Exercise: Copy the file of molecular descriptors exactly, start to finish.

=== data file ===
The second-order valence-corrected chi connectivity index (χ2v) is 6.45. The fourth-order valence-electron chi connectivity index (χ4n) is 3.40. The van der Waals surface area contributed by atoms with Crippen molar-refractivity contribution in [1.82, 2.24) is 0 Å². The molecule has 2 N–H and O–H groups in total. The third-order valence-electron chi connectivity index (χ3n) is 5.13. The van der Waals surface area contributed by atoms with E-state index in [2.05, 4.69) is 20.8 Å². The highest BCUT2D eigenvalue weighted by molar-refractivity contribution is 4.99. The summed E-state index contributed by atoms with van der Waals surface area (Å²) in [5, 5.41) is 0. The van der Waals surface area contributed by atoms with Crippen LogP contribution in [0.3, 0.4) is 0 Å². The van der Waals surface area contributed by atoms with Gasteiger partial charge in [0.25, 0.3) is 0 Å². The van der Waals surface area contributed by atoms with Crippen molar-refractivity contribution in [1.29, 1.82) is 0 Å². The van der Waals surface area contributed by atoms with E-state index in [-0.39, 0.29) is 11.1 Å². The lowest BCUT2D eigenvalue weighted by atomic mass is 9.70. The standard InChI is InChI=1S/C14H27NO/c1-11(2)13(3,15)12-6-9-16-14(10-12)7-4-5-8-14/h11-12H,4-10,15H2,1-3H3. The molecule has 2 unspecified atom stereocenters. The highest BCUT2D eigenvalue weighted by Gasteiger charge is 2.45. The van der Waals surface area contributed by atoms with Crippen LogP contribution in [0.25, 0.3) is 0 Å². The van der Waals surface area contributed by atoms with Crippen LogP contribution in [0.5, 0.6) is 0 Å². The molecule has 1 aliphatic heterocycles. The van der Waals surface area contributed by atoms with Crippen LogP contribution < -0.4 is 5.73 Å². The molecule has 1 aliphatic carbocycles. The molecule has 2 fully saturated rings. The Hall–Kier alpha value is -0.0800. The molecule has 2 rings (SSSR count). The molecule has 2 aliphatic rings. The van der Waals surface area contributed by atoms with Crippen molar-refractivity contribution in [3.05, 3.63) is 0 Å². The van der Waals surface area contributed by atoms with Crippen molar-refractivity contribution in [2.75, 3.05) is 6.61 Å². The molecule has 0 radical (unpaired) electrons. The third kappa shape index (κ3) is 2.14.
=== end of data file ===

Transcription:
The second-order valence-corrected chi connectivity index (χ2v) is 6.45. The fourth-order valence-electron chi connectivity index (χ4n) is 3.40. The van der Waals surface area contributed by atoms with Crippen molar-refractivity contribution in [1.82, 2.24) is 0 Å². The molecule has 2 N–H and O–H groups in total. The third-order valence-electron chi connectivity index (χ3n) is 5.13. The van der Waals surface area contributed by atoms with E-state index in [2.05, 4.69) is 20.8 Å². The highest BCUT2D eigenvalue weighted by molar-refractivity contribution is 4.99. The summed E-state index contributed by atoms with van der Waals surface area (Å²) in [5, 5.41) is 0. The van der Waals surface area contributed by atoms with Crippen LogP contribution in [0.3, 0.4) is 0 Å². The van der Waals surface area contributed by atoms with Gasteiger partial charge in [0.25, 0.3) is 0 Å². The van der Waals surface area contributed by atoms with Crippen molar-refractivity contribution in [1.29, 1.82) is 0 Å². The van der Waals surface area contributed by atoms with E-state index in [-0.39, 0.29) is 11.1 Å². The lowest BCUT2D eigenvalue weighted by atomic mass is 9.70. The standard InChI is InChI=1S/C14H27NO/c1-11(2)13(3,15)12-6-9-16-14(10-12)7-4-5-8-14/h11-12H,4-10,15H2,1-3H3. The molecule has 2 unspecified atom stereocenters. The highest BCUT2D eigenvalue weighted by Gasteiger charge is 2.45. The van der Waals surface area contributed by atoms with Crippen LogP contribution in [0.25, 0.3) is 0 Å². The van der Waals surface area contributed by atoms with Crippen LogP contribution in [0.5, 0.6) is 0 Å². The molecule has 1 aliphatic heterocycles. The van der Waals surface area contributed by atoms with Crippen LogP contribution < -0.4 is 5.73 Å². The molecule has 1 aliphatic carbocycles. The molecule has 2 fully saturated rings. The Hall–Kier alpha value is -0.0800. The molecule has 2 rings (SSSR count). The molecule has 2 aliphatic rings. The van der Waals surface area contributed by atoms with Crippen molar-refractivity contribution in [3.05, 3.63) is 0 Å². The van der Waals surface area contributed by atoms with Crippen molar-refractivity contribution in [2.75, 3.05) is 6.61 Å². The molecule has 0 radical (unpaired) electrons. The third kappa shape index (κ3) is 2.14.